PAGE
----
Ezekiel was instructed to eat this bread alone along with water for the duration of nearly a year as a sign to the Israelites of the siege those in Jerusalem would soon endure (where fine ground flours and luxuries would quickly vanish). Given the length of time Ezekiel was to sustain himself on this bread, a look at the ingredients and their health properties is of interest.
(For a quick summary of the backstory on the prophet Ezekiel’s historical circumstances, an informative article is found oddly enough in this Huff Post link).
The health benefits of Ezekiel bread ingredients
Wheat: Despite the recent (trendy) critiques of wheat, actual sensitivities to wheat (such as coeliac disease) are estimated to run around 1% of the population (Shewry & Hey, 2016). Non-coeliac “sensitivities” have been estimated to run at levels at 6% or more, though consistent diagnostic criterion are lacking. It is believed that with more robust diagnostic criterion, “sensitivities” percentages will decrease (Shewry & Hey, 2016).
In spite of its recent unfavorable reputation, the majority of the population actually benefit from whole wheat as it is an excellent source of B vitamins, protein, fiber and beneficial plant compounds (Snewry & Hey, 2016). Further, food sensitivities to wheat occur at rates similar to other food items (Snewry & Hey, 2016). A quick list of some of the beneficial compounds in wheat include:
- Vitamins B1, B3, and B6
- Phenolic acid -which serves as an antioxidant (Călinoiu & Vodnar, 2018)
Barley: Routine consumption of barley has been shown to reduce the risk of various chronic illnesses such as diabetes, heart disease, cancer, obesity, among other health benefits (Idehen, Tang, & Sang, 2017). These health benefits of barley were once believed to be simply due to fiber content. However, it is recognized now that barley contains phytochemicals including lignans, flavonoids, folate, phenolic acids among other plant compounds beneficial for health (Idehen et al., 2017). These compounds have the following effects in the body:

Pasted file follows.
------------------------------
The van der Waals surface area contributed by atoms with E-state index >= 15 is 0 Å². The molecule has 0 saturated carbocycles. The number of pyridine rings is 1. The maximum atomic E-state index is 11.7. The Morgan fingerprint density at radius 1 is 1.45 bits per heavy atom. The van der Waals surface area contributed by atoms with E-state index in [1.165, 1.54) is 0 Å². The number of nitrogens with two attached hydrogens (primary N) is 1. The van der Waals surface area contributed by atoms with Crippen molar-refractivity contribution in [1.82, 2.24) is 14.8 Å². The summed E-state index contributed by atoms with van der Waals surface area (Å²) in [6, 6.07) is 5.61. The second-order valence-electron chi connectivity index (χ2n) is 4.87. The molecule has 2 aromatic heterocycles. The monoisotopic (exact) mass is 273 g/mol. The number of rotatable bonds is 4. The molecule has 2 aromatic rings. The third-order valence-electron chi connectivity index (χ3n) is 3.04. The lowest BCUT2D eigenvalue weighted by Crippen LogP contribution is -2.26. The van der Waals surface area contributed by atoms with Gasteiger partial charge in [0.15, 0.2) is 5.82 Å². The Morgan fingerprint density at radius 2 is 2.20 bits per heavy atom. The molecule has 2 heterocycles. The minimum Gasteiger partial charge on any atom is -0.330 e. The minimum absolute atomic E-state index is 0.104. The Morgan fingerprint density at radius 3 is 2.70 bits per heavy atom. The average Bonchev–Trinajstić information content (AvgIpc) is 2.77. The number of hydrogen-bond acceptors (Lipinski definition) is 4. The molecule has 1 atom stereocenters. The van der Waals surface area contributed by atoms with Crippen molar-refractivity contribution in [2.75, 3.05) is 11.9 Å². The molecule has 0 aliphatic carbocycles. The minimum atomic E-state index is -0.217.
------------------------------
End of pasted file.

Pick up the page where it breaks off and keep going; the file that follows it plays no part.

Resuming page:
- Antioxidant activity
- Anti-Proliferative (Anti-Cancer) activity
- Cholesterol lowering activity
Beans and Lentils: These are an ancient food source, certainly well known for fiber (Mudryj, Yu, & Aukema, 2014). Beans are also an environmentally friendly crop. Beans and lentils are excellent sources of zinc, magnesium, iron, folate, selenium, B vitamins (though not B12) and are loaded with protein. As little as half a cup per day is noted to substantially increase dietary nutritional quality (Mudryj et al., 2014). Further, beans contain polysaponins, tannins and other plant compounds which have the following benefits:
- Antioxidant activity
- Anti-cancer agents by stopping cell proliferation as well as inducing cancer cell death for colon cancer cells (apoptosis)
- Cholesterol and triglyceride lowering activity
- Maintenance of healthy blood sugar levels
- Maintenance of healthy blood pressure levels
- Weight reduction and weight management
- Anti-inflammatory activity
- High in the essential amino acid lysine (merging with grains to make a complete protein when combined)
- Associated with reductions in cardiovascular disease risk, diabetes disease risk, and potential increased longevity and reduced mortality rates
Millet: Millet is a grain that is packed with various nutrients lacking in other grains. The finger millet variety has 10 times the amount of calcium found in rice and wheat (Krishnamoorthy, Kunjithapatham, & Manickam, 2013). It has the highest calcium content of any grain. It is cheaper and higher in micronutrients when compared to common grains such as rice, corn and wheat. It is rich in protein and fiber as well as polyphenols, phenolic acids, proanthocyanidins and other antioxidants (Devi, Vijayabharathi, Sathyabama, Malleshi, & Priyadarisini, 2014). Compounds in millet have demonstrated the following properties:
- Cholesterol lowering
- Higher amounts of essential amino acids leucine, isoleucine, and lysine than other traditional grains (Dias-Martins, Pessanha, Pacheco, Rodrigues, & Carvalho, 2018)